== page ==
Sky hopes to launch its AdSmart audience profile targeting service for advertisers in Ireland. While there is no date set as yet, the hope is to launch it next year. Speaking at an Interpublic conference on the future of television, Richard Kelly, sales director, Sky Media Ireland, said AdSmart will take TV advertising to a whole new level by inserting ads into video on demand (VOD) shows and targeting them at specific audiences.
Sky will first introduce AdSmart in the UK by combining offline and online data in the household profile. Ads are tailored to specific viewer categories by using postcode and TV packages along with authorised data provided to Sky by other firms. The information, which is provided with subscribers' consent so as to allay fears of consumer privacy, is used to build up a picture of relevant products and services Sky can target at viewers.
AdSmart works on the basis of Sky storing a library of ads on its set-top boxes, creating a type of ad server of sorts which feeds content to the TV screen when an ad break starts during a show being played back on VOD. The idea is to stream the ads where it is not noticeable to the viewer. AdSmart will allow Sky update ads that run in recorded shows to make them more timely and derive maximum revenue from subscriber playbacks.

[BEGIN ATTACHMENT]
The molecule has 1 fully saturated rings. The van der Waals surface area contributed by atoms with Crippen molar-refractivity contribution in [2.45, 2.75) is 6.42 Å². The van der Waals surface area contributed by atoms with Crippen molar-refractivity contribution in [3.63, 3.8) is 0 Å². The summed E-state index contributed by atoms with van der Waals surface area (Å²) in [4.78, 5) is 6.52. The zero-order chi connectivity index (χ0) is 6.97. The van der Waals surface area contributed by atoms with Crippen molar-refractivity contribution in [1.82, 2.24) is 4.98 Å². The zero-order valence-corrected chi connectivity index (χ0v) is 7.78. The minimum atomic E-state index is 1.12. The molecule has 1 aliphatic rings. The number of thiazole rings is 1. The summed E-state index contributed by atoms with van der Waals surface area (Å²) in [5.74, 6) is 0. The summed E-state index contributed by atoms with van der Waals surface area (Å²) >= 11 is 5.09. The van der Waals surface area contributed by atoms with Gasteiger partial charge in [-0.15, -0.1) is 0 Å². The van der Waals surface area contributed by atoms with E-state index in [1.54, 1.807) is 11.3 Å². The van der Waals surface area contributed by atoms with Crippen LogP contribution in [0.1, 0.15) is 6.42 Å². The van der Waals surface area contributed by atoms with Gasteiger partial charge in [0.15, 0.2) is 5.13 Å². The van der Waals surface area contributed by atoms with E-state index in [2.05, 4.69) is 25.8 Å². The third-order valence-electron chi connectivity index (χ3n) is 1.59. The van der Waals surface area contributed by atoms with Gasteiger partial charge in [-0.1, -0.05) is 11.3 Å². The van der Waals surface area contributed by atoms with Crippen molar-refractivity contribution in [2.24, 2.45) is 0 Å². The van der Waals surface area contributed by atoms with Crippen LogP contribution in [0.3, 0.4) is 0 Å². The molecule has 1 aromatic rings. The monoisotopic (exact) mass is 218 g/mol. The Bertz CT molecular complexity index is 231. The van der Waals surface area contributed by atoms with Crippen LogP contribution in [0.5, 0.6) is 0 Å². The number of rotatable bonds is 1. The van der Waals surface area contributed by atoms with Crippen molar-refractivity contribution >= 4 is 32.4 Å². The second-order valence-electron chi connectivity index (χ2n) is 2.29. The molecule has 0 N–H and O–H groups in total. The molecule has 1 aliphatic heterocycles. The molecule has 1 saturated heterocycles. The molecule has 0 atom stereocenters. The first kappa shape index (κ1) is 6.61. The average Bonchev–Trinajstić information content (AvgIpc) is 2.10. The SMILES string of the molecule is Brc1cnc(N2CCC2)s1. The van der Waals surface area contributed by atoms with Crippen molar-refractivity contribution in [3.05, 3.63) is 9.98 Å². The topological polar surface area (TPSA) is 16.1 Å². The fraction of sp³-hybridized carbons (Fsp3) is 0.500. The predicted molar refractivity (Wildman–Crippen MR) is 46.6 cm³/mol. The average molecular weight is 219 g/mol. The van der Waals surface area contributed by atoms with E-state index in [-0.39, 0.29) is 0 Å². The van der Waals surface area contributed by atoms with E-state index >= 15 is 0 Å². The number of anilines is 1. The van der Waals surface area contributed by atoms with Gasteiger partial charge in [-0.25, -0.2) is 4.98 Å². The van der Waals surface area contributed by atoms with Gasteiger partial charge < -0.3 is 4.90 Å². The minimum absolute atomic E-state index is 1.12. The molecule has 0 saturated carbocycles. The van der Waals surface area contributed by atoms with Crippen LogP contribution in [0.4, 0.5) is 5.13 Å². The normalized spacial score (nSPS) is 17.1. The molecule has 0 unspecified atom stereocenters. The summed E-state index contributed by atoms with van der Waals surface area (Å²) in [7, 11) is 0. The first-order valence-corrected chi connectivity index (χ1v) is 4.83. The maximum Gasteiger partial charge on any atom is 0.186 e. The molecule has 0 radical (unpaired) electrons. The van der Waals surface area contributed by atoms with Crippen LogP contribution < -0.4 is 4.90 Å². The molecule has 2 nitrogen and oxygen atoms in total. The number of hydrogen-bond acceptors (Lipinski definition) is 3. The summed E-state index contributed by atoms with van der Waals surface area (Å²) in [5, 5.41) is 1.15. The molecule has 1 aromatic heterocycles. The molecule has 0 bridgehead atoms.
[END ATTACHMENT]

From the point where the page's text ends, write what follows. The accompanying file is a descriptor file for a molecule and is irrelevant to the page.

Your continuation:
Is it likely the pace of growth for digital TV in Ireland will slow down due to the recession? Anderson says Ireland is second only to Austria as being the most heavily penetrated satellite TV market in Europe. So, from a satellite TV perspective, Ireland is a bit of an exemplar. The switchover to digital at the end of October will provide a one-off opportunity, so there is room for growth.
On zapping: ‘Advertisers are getting cleverer. But up to 18 per cent of time-shifted viewing in Sky homes has remained static for over two years’ - Mark Anderson, sales and marketing director, Sky Media Ireland